Back in late October, I previewed the NBA’s Central Division. Well, the season is about half over and perhaps surprisingly, my predictions were quite accurate, at least during the first half of the season. The most obvious discrepancy between my original post and the current standings is at the division’s bottom: I expected the Cavaliers to be improved enough to surpass the Pistons. But I can admit that I probably got that really wrong, at least if the season’s first half is any indicator. And the Bulls have admittedly fared better than I expected them to sans Derrick Rose. My updated analysis is below in the order that each team currently sits in the standings.
Indiana Pacers (25-16)
It’s probably a stretch to say that the Pacers have taken a step forward in the first half of this season, but as expected, they have benefitted from Rose’s absence. Although, they’ve had to deal with a knee injury from their own star, Danny Granger. (At least it give him time to work on his batcave) His absence contributed to a concerning 4-7 start to the season, but the Pacers have responded quite nicely. Still, his return during the second half will be crucial, considering the Pacers have been anything but stellar in scoring the basketball. Their success so far this season has depended on two areas of the game in which they lead the whole NBA: points allowed and defence. A quick glance at their schedule does reveal a concerning lack of wins over quality opponents with perhaps the exception of a January 8 victory over the Miami Heat.
Chicago Bulls (23-16)
Considering that Rose is practicing again with some limitations, the Bulls have to feel pretty decent about where they currently sit and how they’ve managed their star player’s absence. Like the Pacers, they’ve relied pretty heavily on defense and rebounding, which shouldn’t be all that surprising with a roster that includes Joakim Noah, Carlos Boozer, and Luol Deng. Those three have also led the way in scoring with some help from NBA-veteran Richard Hamilton. Throw in as dominant a point guard as there is in the NBA, and the Bulls could be right in the mix of contenders, but that assumes Rose will be his regular self, which is no guarantee.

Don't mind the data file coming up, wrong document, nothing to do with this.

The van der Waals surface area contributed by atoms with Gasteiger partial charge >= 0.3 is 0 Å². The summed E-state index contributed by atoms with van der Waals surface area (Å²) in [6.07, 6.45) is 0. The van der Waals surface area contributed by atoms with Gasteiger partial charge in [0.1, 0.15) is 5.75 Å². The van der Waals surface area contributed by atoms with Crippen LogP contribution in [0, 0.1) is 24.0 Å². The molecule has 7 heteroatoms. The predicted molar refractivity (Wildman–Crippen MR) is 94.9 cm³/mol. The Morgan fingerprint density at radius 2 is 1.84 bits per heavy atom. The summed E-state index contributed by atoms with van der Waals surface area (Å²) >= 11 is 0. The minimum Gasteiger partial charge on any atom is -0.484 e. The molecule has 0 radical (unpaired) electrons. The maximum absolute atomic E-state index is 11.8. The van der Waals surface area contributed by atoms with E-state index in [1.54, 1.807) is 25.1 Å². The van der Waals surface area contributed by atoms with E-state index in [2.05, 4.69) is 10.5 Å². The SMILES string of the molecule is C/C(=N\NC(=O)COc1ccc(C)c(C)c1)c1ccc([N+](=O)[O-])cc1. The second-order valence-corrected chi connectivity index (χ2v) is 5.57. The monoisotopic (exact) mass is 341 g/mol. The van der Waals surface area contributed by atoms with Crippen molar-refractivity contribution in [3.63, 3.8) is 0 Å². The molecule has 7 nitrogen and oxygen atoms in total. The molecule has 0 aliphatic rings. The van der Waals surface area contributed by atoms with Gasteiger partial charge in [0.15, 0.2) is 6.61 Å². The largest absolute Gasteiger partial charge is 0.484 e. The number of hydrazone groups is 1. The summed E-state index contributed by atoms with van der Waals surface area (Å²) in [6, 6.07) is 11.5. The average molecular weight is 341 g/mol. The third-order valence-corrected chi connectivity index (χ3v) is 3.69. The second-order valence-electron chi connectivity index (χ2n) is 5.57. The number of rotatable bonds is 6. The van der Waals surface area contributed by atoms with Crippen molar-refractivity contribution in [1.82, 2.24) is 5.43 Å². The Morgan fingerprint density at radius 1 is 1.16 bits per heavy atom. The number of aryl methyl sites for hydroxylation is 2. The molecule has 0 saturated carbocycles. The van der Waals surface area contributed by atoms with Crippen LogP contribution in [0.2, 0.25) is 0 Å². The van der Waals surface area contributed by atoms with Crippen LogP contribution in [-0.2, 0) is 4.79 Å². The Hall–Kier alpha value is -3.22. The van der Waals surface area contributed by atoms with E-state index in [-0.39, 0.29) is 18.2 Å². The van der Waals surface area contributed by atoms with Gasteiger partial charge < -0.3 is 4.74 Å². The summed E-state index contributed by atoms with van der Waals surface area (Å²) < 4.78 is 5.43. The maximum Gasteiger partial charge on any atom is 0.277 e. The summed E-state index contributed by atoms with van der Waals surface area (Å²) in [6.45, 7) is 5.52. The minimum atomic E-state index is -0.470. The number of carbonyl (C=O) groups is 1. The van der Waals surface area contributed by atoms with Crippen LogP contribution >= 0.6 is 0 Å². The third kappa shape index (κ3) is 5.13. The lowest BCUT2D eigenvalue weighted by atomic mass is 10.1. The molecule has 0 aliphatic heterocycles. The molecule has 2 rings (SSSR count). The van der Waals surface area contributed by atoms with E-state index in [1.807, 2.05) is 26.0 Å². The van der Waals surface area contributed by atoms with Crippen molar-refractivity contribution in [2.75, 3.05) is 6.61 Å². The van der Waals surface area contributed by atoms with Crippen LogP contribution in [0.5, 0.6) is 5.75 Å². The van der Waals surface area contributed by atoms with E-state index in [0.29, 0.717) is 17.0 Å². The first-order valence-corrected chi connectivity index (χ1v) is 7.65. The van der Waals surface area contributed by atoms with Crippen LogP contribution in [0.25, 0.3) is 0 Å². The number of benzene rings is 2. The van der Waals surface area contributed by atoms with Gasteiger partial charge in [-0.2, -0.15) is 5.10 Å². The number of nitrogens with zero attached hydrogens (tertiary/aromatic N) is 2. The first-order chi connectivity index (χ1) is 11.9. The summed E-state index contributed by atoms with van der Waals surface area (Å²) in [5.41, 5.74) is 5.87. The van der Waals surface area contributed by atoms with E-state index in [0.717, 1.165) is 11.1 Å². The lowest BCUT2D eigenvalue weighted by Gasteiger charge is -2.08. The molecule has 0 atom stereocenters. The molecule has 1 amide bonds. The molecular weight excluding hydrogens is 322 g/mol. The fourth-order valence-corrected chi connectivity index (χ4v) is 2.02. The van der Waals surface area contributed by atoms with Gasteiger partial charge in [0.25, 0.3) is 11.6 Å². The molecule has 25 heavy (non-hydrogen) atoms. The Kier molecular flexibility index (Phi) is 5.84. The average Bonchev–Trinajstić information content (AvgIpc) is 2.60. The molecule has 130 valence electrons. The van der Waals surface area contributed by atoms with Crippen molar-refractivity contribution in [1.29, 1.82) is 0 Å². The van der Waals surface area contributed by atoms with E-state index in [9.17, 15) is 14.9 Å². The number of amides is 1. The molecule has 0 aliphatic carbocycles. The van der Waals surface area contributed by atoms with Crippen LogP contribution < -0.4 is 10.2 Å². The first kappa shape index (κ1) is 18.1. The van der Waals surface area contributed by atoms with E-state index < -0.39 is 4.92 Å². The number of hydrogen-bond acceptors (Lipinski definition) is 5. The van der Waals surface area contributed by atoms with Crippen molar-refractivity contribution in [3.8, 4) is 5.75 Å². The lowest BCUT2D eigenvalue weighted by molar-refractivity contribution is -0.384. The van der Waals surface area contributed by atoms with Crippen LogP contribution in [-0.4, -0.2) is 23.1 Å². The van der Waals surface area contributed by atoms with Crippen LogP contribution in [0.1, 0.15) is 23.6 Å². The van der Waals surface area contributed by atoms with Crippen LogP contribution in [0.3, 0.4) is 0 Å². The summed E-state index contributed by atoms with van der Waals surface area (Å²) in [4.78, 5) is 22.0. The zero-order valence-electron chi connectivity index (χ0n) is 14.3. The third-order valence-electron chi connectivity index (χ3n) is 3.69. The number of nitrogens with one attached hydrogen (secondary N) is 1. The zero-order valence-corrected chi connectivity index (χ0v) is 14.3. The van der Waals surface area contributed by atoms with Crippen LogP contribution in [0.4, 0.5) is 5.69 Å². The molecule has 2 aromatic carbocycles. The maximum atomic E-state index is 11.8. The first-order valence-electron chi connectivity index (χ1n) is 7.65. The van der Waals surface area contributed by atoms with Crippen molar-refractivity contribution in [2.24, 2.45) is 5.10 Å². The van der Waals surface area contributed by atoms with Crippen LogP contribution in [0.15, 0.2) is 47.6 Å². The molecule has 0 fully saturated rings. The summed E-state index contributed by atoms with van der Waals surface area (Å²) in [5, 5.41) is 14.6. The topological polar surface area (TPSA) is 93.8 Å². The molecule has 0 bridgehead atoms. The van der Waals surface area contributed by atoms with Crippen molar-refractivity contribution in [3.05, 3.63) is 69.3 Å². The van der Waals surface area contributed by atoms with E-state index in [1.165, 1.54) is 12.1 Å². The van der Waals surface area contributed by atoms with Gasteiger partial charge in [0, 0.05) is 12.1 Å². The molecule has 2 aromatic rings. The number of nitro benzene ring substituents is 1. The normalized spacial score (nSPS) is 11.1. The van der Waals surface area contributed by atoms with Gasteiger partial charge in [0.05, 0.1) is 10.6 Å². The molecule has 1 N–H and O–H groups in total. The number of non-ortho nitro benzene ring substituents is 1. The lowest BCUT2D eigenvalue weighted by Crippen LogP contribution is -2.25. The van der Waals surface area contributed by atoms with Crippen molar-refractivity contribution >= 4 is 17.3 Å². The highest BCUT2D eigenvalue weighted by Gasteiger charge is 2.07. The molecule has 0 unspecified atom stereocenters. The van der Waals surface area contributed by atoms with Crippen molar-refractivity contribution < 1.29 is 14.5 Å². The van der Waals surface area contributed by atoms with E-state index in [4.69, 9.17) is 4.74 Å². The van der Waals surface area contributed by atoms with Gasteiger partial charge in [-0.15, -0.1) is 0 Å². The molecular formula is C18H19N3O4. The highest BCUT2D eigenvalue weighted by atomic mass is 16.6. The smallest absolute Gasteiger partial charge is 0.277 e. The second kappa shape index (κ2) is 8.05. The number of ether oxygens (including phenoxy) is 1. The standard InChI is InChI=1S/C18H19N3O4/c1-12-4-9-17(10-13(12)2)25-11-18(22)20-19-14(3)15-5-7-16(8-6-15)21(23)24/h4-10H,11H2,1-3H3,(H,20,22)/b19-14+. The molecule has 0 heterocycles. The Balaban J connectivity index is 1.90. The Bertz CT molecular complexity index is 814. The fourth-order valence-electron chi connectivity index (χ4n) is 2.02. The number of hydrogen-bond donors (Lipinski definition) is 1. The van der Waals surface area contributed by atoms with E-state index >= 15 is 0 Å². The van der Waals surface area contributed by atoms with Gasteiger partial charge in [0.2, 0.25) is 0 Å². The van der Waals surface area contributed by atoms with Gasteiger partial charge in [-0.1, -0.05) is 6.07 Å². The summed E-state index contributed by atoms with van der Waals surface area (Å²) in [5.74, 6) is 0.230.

Milwaukee Bucks (21-18)
I said in my preview that the Bucks could make a run at the playoffs this season, and at this point, they’re on pace for the seventh spot in the East. It looks like they’ll be battling with the Boston Celtics and Philadelphia 76ers to stay there. It is doubtful that the Bucks will contend in any serious way, but they’ve reached their mediocre status (said with all affection, of course) with a statistical balance in the different parts of the game, and, of course, a strong reliance on guards Monta Ellis and Brandon Jennings to score and make plays.
Detroit Pisons (14-25)
The Pistons have been a little all over the place this year, although more bad than good, given their record. Starting the season by losing eight straight certainly didn’t help, and they endured a six-game losing streak at another stretch. But they also won seven of nine semi-recently, which at least maybe offers up some hope for the future. They simply do not have enough experience or weapons to make a run this year.
Cleveland Cavaliers (10-32)
It’s no surprise that Cavaliers are bad, but I suppose my surprise is in how bad they are. It’s really quite difficult to find any positives at all, at least since their double-digit, season-opening win over the Washington Wizards. The Cavs best player has (predictably) been Kyrie Irving, who averages 23.1 points per game and 5.7 assists per game. He desperately needs some help, though, even as the Cavs play for pride and the future for the rest of this season.